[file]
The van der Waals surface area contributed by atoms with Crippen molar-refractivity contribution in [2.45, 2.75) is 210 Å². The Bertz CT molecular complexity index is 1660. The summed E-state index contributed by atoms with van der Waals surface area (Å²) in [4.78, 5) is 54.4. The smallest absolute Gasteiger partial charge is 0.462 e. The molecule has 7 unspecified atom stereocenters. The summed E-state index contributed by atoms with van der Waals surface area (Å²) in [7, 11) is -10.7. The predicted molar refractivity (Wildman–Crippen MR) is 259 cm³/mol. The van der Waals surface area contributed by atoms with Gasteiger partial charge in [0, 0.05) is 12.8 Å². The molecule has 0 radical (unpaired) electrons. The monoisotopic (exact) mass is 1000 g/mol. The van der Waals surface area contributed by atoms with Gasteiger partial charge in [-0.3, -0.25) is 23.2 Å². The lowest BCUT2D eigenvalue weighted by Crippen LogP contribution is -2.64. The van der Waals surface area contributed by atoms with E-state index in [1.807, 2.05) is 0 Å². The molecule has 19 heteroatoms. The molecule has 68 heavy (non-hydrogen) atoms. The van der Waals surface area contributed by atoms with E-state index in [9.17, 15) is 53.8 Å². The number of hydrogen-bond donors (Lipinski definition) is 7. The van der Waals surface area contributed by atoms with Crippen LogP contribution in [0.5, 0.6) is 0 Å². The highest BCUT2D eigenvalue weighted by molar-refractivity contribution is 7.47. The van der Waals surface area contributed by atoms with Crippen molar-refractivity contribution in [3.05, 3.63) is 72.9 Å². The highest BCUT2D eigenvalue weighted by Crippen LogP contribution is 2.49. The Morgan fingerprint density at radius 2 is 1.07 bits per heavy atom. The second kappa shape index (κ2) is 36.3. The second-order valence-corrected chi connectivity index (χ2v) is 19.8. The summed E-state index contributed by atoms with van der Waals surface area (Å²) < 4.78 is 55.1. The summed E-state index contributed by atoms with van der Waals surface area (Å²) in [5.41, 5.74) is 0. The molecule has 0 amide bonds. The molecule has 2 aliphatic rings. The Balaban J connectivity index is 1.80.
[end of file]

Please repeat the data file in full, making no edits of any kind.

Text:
The van der Waals surface area contributed by atoms with Crippen molar-refractivity contribution in [2.45, 2.75) is 210 Å². The Bertz CT molecular complexity index is 1660. The summed E-state index contributed by atoms with van der Waals surface area (Å²) in [4.78, 5) is 54.4. The smallest absolute Gasteiger partial charge is 0.462 e. The molecule has 7 unspecified atom stereocenters. The summed E-state index contributed by atoms with van der Waals surface area (Å²) in [7, 11) is -10.7. The predicted molar refractivity (Wildman–Crippen MR) is 259 cm³/mol. The van der Waals surface area contributed by atoms with Gasteiger partial charge in [0, 0.05) is 12.8 Å². The molecule has 0 radical (unpaired) electrons. The monoisotopic (exact) mass is 1000 g/mol. The van der Waals surface area contributed by atoms with Gasteiger partial charge in [-0.3, -0.25) is 23.2 Å². The lowest BCUT2D eigenvalue weighted by Crippen LogP contribution is -2.64. The van der Waals surface area contributed by atoms with E-state index in [1.807, 2.05) is 0 Å². The molecule has 19 heteroatoms. The molecule has 68 heavy (non-hydrogen) atoms. The van der Waals surface area contributed by atoms with E-state index in [9.17, 15) is 53.8 Å². The number of hydrogen-bond donors (Lipinski definition) is 7. The van der Waals surface area contributed by atoms with Crippen LogP contribution in [0.5, 0.6) is 0 Å². The highest BCUT2D eigenvalue weighted by molar-refractivity contribution is 7.47. The van der Waals surface area contributed by atoms with Crippen molar-refractivity contribution in [3.05, 3.63) is 72.9 Å². The highest BCUT2D eigenvalue weighted by Crippen LogP contribution is 2.49. The Morgan fingerprint density at radius 2 is 1.07 bits per heavy atom. The second kappa shape index (κ2) is 36.3. The second-order valence-corrected chi connectivity index (χ2v) is 19.8. The summed E-state index contributed by atoms with van der Waals surface area (Å²) < 4.78 is 55.1. The summed E-state index contributed by atoms with van der Waals surface area (Å²) in [5.41, 5.74) is 0. The molecule has 0 amide bonds. The molecule has 2 aliphatic rings. The Balaban J connectivity index is 1.80.